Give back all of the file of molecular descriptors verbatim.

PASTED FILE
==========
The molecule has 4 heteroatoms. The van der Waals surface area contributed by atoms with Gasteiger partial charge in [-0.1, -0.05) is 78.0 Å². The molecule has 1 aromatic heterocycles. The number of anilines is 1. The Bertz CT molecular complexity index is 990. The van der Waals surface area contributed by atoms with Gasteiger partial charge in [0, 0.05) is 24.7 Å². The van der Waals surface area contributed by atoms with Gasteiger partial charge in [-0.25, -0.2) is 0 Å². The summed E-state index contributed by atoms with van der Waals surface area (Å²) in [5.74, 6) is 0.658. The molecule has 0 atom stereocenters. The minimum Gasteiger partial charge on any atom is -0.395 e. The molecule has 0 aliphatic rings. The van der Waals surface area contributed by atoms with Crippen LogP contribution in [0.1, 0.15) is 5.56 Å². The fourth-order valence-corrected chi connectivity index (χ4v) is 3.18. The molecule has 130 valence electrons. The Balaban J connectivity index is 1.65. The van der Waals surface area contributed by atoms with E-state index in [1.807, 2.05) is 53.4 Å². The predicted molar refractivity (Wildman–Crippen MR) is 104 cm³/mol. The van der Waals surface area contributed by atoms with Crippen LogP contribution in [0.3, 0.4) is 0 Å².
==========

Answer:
The molecule has 4 heteroatoms. The van der Waals surface area contributed by atoms with Gasteiger partial charge in [-0.1, -0.05) is 78.0 Å². The molecule has 1 aromatic heterocycles. The number of anilines is 1. The Bertz CT molecular complexity index is 990. The van der Waals surface area contributed by atoms with Gasteiger partial charge in [0, 0.05) is 24.7 Å². The van der Waals surface area contributed by atoms with Gasteiger partial charge in [-0.25, -0.2) is 0 Å². The summed E-state index contributed by atoms with van der Waals surface area (Å²) in [5.74, 6) is 0.658. The molecule has 0 atom stereocenters. The minimum Gasteiger partial charge on any atom is -0.395 e. The molecule has 0 aliphatic rings. The van der Waals surface area contributed by atoms with Crippen LogP contribution in [0.1, 0.15) is 5.56 Å². The fourth-order valence-corrected chi connectivity index (χ4v) is 3.18. The molecule has 130 valence electrons. The Balaban J connectivity index is 1.65. The van der Waals surface area contributed by atoms with E-state index in [1.807, 2.05) is 53.4 Å². The predicted molar refractivity (Wildman–Crippen MR) is 104 cm³/mol. The van der Waals surface area contributed by atoms with Crippen LogP contribution in [0.3, 0.4) is 0 Å².